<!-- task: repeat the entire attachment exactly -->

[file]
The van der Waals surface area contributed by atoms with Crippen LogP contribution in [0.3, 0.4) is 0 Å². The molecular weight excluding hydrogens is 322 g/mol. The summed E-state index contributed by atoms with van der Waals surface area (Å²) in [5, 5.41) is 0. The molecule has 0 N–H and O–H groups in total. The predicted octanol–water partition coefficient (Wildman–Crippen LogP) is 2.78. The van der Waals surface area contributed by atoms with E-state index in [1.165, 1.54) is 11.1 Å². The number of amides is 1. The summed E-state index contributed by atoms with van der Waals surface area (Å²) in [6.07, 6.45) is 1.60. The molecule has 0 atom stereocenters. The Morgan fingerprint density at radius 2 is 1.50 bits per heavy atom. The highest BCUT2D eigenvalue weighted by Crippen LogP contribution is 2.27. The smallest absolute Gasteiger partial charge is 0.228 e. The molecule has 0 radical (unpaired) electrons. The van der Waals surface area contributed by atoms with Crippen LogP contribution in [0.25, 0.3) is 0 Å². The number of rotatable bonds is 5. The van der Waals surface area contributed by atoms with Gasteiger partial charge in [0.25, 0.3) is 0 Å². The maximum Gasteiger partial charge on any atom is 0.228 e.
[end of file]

The van der Waals surface area contributed by atoms with Crippen LogP contribution in [0.3, 0.4) is 0 Å². The molecular weight excluding hydrogens is 322 g/mol. The summed E-state index contributed by atoms with van der Waals surface area (Å²) in [5, 5.41) is 0. The molecule has 0 N–H and O–H groups in total. The predicted octanol–water partition coefficient (Wildman–Crippen LogP) is 2.78. The van der Waals surface area contributed by atoms with E-state index in [1.165, 1.54) is 11.1 Å². The number of amides is 1. The summed E-state index contributed by atoms with van der Waals surface area (Å²) in [6.07, 6.45) is 1.60. The molecule has 0 atom stereocenters. The Morgan fingerprint density at radius 2 is 1.50 bits per heavy atom. The highest BCUT2D eigenvalue weighted by Crippen LogP contribution is 2.27. The smallest absolute Gasteiger partial charge is 0.228 e. The molecule has 0 radical (unpaired) electrons. The van der Waals surface area contributed by atoms with Crippen LogP contribution in [0.25, 0.3) is 0 Å². The number of rotatable bonds is 5. The van der Waals surface area contributed by atoms with Gasteiger partial charge in [0.25, 0.3) is 0 Å². The maximum Gasteiger partial charge on any atom is 0.228 e.